DoubleLine’s Jeffrey Sherman and Sam Lau welcome Daniel Crosby, a psychologist and behavioral finance expert, to “The Sherman Show” to discuss what roles education and experience play in investment decisions and how automation can counter an investor’s worst impulses. Mr. Crosby is Chief Behavioral Officer at Brinker Capital and is the author of several books, including “The Behavioral Investor” and “You’re Not That Great,” and coauthor of the New York Times bestseller “Personal Benchmark: Integrating Behavioral Finance and Investment Management.” The podcast was recorded July 20, 2020.
Mr. Crosby wastes no time in establishing a theme for the episode with his response to the most recent University of Michigan Consumer Sentiment Index survey, which was below expectations. “Asking people how they feel is effectively useless,” he says in regards to the creation of the Irrationality Index. “People are really poor predictors and poor descriptors of their own behavior.” Mr. Crosby cites a recent study that says your coworkers are much better than you are as descriptors of your personality and predictors of your behavior. With his index, instead of asking consumers and CEOs how they felt about things, Mr. Crosby combines data points on how people actually behaved to put a number on how irrationally exuberant or irrationally fearful people were at any given moment.
While Messrs. Sherman, Lau and Crosby agree there is no substitute for experience, they all share examples of the risk of drawing the wrong lessons from a particular event, with people tending to overrate their abilities. Mr. Lau points to the traders who are quick to share how they timed the markets to perfection but never disclose their missteps. Mr. Crosby references a study in which the correlation was basically zero in how investors recalled their behavior and how they actually behaved.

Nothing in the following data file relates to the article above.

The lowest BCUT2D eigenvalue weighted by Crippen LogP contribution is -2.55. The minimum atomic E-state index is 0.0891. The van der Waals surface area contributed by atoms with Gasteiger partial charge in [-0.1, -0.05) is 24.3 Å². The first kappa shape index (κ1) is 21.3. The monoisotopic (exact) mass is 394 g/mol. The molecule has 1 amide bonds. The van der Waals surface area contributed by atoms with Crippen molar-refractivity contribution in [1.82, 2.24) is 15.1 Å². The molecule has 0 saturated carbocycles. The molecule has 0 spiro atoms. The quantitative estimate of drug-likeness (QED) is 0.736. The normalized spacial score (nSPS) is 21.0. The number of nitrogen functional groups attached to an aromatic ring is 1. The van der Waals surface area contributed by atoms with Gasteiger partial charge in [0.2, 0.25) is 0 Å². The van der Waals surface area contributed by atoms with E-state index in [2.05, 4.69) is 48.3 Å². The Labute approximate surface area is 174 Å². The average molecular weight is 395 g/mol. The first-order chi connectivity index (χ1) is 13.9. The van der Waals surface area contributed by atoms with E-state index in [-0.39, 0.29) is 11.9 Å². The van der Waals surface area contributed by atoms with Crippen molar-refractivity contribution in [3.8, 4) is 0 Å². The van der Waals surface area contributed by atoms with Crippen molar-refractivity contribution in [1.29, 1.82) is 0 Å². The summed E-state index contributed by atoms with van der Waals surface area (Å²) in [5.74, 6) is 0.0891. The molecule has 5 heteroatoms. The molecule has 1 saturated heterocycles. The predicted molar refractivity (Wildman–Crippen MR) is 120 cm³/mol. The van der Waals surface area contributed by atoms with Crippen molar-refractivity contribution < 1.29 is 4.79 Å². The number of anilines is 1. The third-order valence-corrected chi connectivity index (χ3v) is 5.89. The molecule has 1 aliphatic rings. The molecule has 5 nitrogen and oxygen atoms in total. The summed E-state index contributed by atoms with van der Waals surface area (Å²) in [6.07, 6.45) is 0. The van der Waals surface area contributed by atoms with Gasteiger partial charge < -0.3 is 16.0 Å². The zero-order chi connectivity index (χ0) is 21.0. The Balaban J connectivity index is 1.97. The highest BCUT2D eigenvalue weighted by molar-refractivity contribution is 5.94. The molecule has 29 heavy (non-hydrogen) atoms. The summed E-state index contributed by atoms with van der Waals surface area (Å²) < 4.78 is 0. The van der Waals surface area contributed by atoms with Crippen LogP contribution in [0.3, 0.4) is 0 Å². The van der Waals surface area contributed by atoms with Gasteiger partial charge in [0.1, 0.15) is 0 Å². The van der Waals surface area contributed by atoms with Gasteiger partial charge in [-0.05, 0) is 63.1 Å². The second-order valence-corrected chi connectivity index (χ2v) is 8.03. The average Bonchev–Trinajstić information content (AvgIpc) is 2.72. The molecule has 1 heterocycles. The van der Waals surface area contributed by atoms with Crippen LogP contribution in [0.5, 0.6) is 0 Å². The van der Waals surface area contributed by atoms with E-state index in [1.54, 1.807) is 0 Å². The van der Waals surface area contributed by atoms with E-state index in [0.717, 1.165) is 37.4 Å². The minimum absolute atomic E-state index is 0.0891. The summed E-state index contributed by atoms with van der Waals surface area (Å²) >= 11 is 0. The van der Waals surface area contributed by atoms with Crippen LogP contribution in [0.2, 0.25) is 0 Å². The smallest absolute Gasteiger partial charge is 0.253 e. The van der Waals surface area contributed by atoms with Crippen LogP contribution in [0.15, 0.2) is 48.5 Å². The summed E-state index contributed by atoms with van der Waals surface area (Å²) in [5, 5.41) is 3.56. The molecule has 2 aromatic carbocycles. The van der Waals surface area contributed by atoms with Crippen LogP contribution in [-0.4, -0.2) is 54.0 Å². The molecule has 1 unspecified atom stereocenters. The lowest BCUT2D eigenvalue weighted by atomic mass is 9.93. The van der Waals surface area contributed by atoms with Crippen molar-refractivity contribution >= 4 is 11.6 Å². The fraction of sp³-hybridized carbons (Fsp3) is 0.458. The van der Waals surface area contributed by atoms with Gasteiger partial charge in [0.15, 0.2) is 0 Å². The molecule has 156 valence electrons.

Mr. Sherman asks why this disconnect seems to be a fundamental part of being human. Mr. Crosby says that there are two factors influencing people’s behavior. One is “rosy retrospection,” where people look back on events that weren’t that great, like a hectic family vacation at Disneyland, and only remember the moments that were positive. At the same time, human brains have an outsized stickiness for emotion-inducing negative events and are prone to hold on to the most-negative things that happen in order to steer people away from enduring them again.
In order to counter investors’ negative impulses, Mr. Crosby uses the three T’s: training, tools and technology. These factors are combined with the goal of providing “just in time” advice to prevent bad decisions in a time of panic. Personal advisers and automation of investment decisions are vastly superior to trying to educate oneself into a “willpower warrior” to take on the markets, he says.
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